Ever get the feeling life is spiraling totally out of control, and not only is there nothing you can do about it, but it’s completely disrupting your peace of mind? Or maybe you read that one comment on the internet that just got your blood boiling? (I’ve done that a few times in the last month. We’ve all been there.))
Well, fret no more, the Stoics have an answer for you! It’s quite simple, and for just $19.99 a month… 😉
In all seriousness, though, it is simple, and completely free. And really, REALLY hard sometimes. This answer comes in two parts.
1. Control what you can.
2. Ignore the rest.
Stop staring. I see your mind balking. What about world hunger? What about the rights of oppressed groups or marginalized people or this cause or that cause or etc?
I get it! I do. Each of us has values. However, in Stoic thought there is literally only one thing we have any control over at all. Perhaps it would help to know that another way to say this is: Worrying never fixed anything.
Our Own Actions
Try telling that to good old Rumple, though, right? We’ve all got a Dark One inside that would LOVE to remake the world and put it under our control, if only to stop those things that we consider wrong, bad, or just inconvenient. (Admit it, you do it to. You know, that one person that keeps popping up on your news-feed with THOSE posts? Hint: That’s what Unfollow or Hide buttons are for. Moving on.)
At the end of the day, all we control is how we act. Why? Well, quite simply, because we DON’T control anything else. At all.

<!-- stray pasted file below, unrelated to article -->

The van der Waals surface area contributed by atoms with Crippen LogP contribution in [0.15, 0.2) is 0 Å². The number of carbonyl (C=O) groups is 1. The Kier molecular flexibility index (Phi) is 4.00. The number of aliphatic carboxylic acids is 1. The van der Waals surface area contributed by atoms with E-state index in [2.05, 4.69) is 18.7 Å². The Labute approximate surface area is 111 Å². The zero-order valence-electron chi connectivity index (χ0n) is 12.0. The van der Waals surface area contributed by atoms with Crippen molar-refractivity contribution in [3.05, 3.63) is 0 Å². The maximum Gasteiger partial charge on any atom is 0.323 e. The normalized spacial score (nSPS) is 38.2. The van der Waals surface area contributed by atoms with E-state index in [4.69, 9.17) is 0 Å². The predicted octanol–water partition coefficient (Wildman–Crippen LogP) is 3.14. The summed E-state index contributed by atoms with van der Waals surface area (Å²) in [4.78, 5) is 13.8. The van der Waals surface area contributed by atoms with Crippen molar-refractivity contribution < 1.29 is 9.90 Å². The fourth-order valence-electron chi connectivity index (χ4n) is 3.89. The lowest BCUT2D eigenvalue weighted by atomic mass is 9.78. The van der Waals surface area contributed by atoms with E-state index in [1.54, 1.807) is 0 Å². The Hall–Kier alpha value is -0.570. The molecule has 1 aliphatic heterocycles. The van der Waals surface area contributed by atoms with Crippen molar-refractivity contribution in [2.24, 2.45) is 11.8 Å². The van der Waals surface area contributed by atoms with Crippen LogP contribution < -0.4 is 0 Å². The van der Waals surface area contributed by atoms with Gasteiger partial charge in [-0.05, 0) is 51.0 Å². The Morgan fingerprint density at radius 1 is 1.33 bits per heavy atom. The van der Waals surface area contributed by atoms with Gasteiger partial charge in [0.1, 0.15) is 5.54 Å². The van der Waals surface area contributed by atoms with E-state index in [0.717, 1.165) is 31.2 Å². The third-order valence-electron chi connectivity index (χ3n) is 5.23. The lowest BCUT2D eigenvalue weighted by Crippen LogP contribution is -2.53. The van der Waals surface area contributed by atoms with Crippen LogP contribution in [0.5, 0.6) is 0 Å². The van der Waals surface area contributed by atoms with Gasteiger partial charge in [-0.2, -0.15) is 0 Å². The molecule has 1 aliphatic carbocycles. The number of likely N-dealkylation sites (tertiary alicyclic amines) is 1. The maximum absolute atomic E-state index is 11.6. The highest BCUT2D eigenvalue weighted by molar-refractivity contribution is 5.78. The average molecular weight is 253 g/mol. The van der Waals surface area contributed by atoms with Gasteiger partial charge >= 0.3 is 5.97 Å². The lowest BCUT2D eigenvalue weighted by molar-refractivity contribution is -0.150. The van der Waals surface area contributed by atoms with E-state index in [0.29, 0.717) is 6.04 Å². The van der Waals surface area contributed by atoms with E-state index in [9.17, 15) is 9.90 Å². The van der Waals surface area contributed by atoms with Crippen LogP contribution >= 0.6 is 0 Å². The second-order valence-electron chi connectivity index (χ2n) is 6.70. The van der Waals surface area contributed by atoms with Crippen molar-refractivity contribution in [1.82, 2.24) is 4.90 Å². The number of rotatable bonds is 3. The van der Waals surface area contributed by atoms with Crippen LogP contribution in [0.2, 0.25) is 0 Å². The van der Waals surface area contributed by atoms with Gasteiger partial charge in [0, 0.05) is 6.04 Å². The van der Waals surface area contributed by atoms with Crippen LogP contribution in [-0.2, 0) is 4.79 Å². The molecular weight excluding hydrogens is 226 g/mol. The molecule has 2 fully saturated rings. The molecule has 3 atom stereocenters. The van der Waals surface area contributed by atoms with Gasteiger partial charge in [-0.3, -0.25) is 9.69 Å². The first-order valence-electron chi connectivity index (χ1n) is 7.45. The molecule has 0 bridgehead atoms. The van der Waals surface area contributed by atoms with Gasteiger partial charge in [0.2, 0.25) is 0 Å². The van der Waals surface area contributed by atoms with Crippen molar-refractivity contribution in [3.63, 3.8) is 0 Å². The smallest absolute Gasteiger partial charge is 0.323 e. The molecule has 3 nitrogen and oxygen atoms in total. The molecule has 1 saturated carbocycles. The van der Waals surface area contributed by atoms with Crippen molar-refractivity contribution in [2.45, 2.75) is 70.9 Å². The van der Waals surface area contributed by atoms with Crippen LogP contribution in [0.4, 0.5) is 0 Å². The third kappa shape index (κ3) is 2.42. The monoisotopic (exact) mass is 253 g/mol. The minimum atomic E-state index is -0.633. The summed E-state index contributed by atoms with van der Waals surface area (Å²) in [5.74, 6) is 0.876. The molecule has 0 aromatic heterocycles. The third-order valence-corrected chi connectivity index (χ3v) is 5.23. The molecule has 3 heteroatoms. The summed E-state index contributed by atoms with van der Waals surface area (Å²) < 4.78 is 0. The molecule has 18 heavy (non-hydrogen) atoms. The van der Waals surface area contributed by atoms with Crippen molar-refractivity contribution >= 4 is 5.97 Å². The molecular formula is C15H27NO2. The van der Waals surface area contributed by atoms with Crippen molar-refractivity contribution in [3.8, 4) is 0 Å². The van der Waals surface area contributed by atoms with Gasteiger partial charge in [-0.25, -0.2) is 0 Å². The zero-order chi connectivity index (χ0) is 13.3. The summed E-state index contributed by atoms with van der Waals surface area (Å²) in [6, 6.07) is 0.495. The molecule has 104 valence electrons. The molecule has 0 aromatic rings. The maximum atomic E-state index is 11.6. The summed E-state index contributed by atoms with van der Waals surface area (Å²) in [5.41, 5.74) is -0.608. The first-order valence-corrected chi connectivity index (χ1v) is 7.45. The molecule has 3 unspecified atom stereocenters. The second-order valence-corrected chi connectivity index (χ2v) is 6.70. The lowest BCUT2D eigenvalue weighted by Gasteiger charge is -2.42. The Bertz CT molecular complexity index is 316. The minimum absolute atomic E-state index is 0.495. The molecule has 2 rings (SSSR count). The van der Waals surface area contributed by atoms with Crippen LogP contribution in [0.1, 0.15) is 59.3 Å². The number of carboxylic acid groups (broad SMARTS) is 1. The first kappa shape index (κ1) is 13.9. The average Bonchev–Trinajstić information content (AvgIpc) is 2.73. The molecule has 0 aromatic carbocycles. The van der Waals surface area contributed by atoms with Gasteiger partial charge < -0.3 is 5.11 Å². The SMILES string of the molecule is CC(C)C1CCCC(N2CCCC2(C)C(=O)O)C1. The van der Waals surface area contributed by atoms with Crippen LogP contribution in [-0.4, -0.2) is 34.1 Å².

We’d like to think we do. We’d love to believe we can control our kids’ behavior or other peoples’ reactions to our behavior, or even our own health. Come to think of it, in the United States, we’re rather obsessed with control of the external, but we’ll cover that a bit further down. The key to Control What You Can is to remember that you control Your Own Actions. Master that part, and then we move on to Part 2.
IGNORE the Rest
So, wait, Raidon, you’re saying we should just embrace apathy and never bother with anything?
Not at all. However this is only one of five core concepts from the Stoics. There’s another entirely devoted to acceptance without passivity. They work together. Essentially this is an admonition to not allow those events, circumstances, and people over which you have no control to disturb the peace of your life.
This is the hard part of the admonition. After all, I’m not a cat. I’d love to be capable of looking at someone who’s probably annoying me, and walking away genuinely unperturbed in the long run, but I’m human. My response is usually much closer to, “Stop bugging me, and fix your neurosis before I can be part of your life!” Talk about a mini-abandonment complex. (ADHD moment: Surprising what one can learn from their own characters, but that’s neither here nor there at the moment.)
Anyway, my usual response is based in the belief that another’s actions are capable of long-term, detrimental effects on me – my well-being, my emotional stability – and while this may have been true when I was a young child, it need not be true in my adult years. This is not to say I will never have an emotional reaction to something someone says or does, but I need not allow that reaction to swell past reasonable means, nor scar me for good.